Story: Elizabeth Shaw
Image: Keith Farnsworth
With the funding confirmed to improve Burngreave Recreation Ground, I decided to have a look at the history of the area.
Although aware of the adventure playground by the cemetery gates, I had not realised that there was more land beyond. Walking along the paths was a pleasant surprise –at the top of the hill, there are extensive views across the Don Valley in one direction and turning round looking beyond Parkwood Springs across open countryside.
A visit to the Local Studies Library revealed that, in 1887, the Duke of Norfolk gave land to the town for the purpose of Recreation Grounds at Burngreave and Nottingham Street, to commemorate the Royal Jubilee. The original site at Burngreave was 3 acres and 3roods (3.75 acres). An old Ordnance Survey Map of 1903 shows the Recreation Ground as bounded by Burngreave Bank, Catherine Road and Danville Street. Danville Street no longer exists and the Recreation Ground now extends over where it used to be.
The lost street
Danville Street ran from Grimesthorpe Road up towards the cemetery, parallel with Earldom Road. Most of the houses were back-to-back on both sides of the street giving way to terraced housing at the top end. Whilst the old map shows lots of back-to-back housing on the other side of Ellesmere Road going towards Gower Street, there are no more back-tobacks shown around Danville Street.
A sale plan, dated May 28 1918, shows that Duncan Gilmour & Co Ltd auctioned off properties in the area. Lot 3 comprised of, ‘Sales shop and dwelling house 61 Grimesthorpe Road and 1 Danville Street, formerly Danville Hotel. House no. 59 Grimesthorpe Road and 10 houses numbered 3,5,7,9, 11 Danville Street, 6,7,8,9, and 10 in courts 1 Danville Street with yard and WCs. Gross annual rental £152 15s 0d.’
A trawl through the Kelly’s Directory in the Local Studies Library shows that in 1972 there were only 13 properties listed – nos. 95,99,101,103,107 and nos. 92.94,98,100,102,104,106 and 108. These would have been at the top on what is now part of the Recreation Ground. Courts 2,4,6,8,10, 12, 11 & 13 were still listed in 1957. By 1959 only Courts 11 and 13 appear to be left and these finally went somewhere between 1963-65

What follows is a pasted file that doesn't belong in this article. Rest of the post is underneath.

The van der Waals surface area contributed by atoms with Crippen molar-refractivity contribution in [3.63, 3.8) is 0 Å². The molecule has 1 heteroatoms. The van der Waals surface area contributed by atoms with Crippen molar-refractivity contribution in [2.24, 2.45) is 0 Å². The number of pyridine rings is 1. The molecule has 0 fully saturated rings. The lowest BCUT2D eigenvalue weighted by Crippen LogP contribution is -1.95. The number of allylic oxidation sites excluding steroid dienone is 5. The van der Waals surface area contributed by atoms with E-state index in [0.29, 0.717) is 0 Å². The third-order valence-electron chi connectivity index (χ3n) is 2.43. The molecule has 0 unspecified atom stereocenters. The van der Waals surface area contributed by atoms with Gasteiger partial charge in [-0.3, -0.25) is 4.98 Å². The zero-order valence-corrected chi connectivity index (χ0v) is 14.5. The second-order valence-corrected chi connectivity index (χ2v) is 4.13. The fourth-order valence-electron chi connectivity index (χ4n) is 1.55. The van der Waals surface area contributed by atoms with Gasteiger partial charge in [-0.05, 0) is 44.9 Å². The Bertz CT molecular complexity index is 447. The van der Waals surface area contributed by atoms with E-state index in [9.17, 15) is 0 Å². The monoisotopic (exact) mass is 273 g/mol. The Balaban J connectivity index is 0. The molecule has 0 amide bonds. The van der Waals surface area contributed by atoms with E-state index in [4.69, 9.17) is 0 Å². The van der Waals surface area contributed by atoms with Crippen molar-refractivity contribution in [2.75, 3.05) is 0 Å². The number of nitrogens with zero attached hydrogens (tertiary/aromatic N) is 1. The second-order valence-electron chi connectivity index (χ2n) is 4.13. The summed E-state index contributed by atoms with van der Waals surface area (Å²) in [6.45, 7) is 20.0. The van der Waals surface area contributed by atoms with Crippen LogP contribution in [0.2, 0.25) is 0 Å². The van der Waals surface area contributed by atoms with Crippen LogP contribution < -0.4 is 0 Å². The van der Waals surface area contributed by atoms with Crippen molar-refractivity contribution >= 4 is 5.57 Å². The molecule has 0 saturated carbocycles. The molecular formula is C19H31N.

A study of the 1891 Census shows 479 people living on Danville Street, with a further 292 people living in the 9 Courts behind. More than half of these were born in Sheffield; some came from towns in neighbouring counties – Boston, Matlock, and Leeds. Blacksmith, Joseph Godley was born in Sheffield but his wife was born in Cincinnati, USA and 27 year old Mr Johnson, a bricklayer’s labourer, seems to have moved around a bit, he was born in Kettering, Northants – his wife in Hepworth, Lincolnshire and their two sons in Cardiff.
Back to back
Back-to-back houses were usually one room up and one room downstairs; those on Danville Street may have had an attic and cellar as well but, even if they did, there would still not be much room for a family and little chance of privacy within the home.
One property on Danville Street was home to 54 year old William Wootton, a coal miner, and his wife; 25 year old son – also a coal miner; 23 year old daughter – domestic servant; 16 year old son – wire flattener; a grandson aged 6 months plus lodger – 34-year-old John Brown – also a coal miner. Where did they all sleep? There were three men in the household working as coal miners, a very dirty job. Where would they wash after a shift down the mine? I am sure that most of us in this day and age would find living in such close proximity would be difficult enough without the further strain of taking in lodgers!
Work to refurbish Burngreave Rec is due to begin after Christmas. Contact Amie Rowland on 273 6952 for information.